George H.W. Bush, the 41st president of the United States, was the last in an “older breed of politicians” who treated the presidency with “the respect it deserves,” said Costas Panagopoulos, a political science professor at Northeastern. Bush died on Friday, at 94 years old.
“He was the epitome of class and elegance,” Panagopoulos said. “He was a very humble public servant who had been taught to appreciate and revere his country and his duty to serve it in different capacities. That kind of deference and reverence was manifest in his actions and his approach to the presidency,” which contrasts sharply with today’s brittle partisan political environment.
Political friends and foes alike made note over the weekend of Bush’s example, especially after his presidency, of a politician who rose above petty partisanship. President Donald J. Trump, putting aside a feud with the Bush family, praised Bush’s leadership and designated Wednesday, Dec. 5 a national day of mourning.
But the end of the Bush presidency heralded the shift toward a more negative political tone, and more intensely partisan divide in U.S. politics can be traced back to his loss to Bill Clinton in 1992, Panagopoulos said.
The surprise of Clinton’s win and Bush’s loss didn’t cause a shift in political tone, Panagopoulos said, but instead coincided with several other factors—including the birth of Fox News and the rise to power of Newt Gingrich as Speaker of the House—that, (along with similarly divisive media outlets and personalities on the other side of the spectrum), contributed to today’s political trench warfare.
“I don’t want to ascribe any causal effects, but I will say it had something to do with the intensely partisan environment that has continued almost unabated to today,” Panagopoulos said.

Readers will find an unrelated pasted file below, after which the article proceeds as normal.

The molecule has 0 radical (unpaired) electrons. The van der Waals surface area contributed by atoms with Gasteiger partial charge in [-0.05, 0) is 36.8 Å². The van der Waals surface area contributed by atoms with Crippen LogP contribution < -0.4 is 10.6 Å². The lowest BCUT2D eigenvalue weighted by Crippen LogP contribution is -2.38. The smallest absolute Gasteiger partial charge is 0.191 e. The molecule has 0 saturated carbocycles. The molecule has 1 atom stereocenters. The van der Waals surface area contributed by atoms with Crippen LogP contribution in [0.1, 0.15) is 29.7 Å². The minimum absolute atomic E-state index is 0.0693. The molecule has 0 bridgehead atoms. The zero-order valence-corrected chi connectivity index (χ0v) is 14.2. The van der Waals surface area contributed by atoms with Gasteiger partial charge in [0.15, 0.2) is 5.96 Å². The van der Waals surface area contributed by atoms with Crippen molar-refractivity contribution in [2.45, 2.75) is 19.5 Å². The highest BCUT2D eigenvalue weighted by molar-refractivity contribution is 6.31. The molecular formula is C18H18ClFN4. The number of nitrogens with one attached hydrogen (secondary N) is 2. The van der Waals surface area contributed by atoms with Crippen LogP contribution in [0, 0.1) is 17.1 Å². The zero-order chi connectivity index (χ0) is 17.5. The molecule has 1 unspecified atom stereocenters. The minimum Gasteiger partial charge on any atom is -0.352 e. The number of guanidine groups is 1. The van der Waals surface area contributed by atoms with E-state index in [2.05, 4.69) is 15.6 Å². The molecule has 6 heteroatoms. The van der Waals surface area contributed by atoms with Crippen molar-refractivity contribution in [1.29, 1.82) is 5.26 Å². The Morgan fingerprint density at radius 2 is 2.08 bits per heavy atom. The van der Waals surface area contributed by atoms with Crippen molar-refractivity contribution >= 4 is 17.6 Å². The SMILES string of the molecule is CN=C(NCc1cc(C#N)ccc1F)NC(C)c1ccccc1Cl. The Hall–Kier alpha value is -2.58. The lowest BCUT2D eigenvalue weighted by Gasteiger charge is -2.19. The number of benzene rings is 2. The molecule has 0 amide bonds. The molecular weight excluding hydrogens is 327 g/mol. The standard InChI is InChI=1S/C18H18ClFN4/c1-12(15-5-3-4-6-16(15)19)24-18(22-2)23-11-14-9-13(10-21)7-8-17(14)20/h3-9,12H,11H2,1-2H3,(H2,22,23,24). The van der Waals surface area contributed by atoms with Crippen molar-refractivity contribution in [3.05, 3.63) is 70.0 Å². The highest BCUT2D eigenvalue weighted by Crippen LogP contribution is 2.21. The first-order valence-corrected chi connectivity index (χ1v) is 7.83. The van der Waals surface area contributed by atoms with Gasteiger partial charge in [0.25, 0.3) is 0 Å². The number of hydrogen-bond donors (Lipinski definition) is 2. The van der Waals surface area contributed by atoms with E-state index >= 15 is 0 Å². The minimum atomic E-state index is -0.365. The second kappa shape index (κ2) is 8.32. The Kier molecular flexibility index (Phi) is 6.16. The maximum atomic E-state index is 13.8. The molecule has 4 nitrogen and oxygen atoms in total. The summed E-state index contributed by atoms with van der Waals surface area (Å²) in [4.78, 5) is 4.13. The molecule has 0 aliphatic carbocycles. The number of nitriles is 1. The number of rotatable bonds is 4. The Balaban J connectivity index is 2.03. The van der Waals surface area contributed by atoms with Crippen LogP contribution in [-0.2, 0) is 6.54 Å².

Bush was “one of the most experienced politicians ever to be elected,” Panagopoulos said, having served previously as a two-term congressman from Texas, ambassador to the United Nations, chairman of the Republican National Committee, United States envoy to China, director of the Central Intelligence Agency and vice president, under Ronald Reagan. Bush also served in the U.S. Navy during World War II. His plane was gunned down in the Pacific in 1944.
Bush, a Republican, was in office for a single term, during which Democrats controlled both houses of Congress. Still, he was able to score several victories, including signing the Americans with Disabilities Act, ejecting Iraqi militants from Kuwait, helping to end the Cold War, and reducing global nuclear weaponry.
“He was willing to reach across the aisle—and let’s not forget that during his presidency Democrats controlled Congress, so it would’ve been virtually impossible to get anything done were he not willing to compromise—and he did that in a way that was respectful,” Panagopoulos said.
Bush’s presidency was not without controversy.
“For all of this respectfulness and deference, [Bush’s] campaign gave us Willie Horton,” Panagopoulos said.
In his 1988 campaign against Gov. Michael S. Dukakis of Massachusetts (who is now a Distinguished Professor of Political Science at Northeastern), Bush’s supporters ran an extremely negative TV ad that featured William “Willie” Horton, a black man and convicted felon. The ad has become a key reference point for the sort of “dog whistle politics” that exploits, in this case, racist ideology and fear to attract white voters.
“[Bush’s] campaign gave us a very negative, racially-motivated political campaign ad that remains one of the classic examples of campaign negativity,” Panagopoulos said.
Overall, though, Bush’s legacy is one of “respect and duty and commitment to serving the U.S. in many different capacities,” Panagopoulos said. “And that can’t be overlooked.”
His legacy includes his sons, George W. Bush, who was 43rd president of the United States, and Jeb Bush, who served two terms as governor of Florida and ran unsuccessfully for president in 2016.
Bush Sr.’s wife, Barbara Bush, also died this year. She received an honorary Doctor of Public Service degree from Northeastern in 1991 for her accomplishments as First Lady and for her advocacy for causes including youth literacy and civil rights.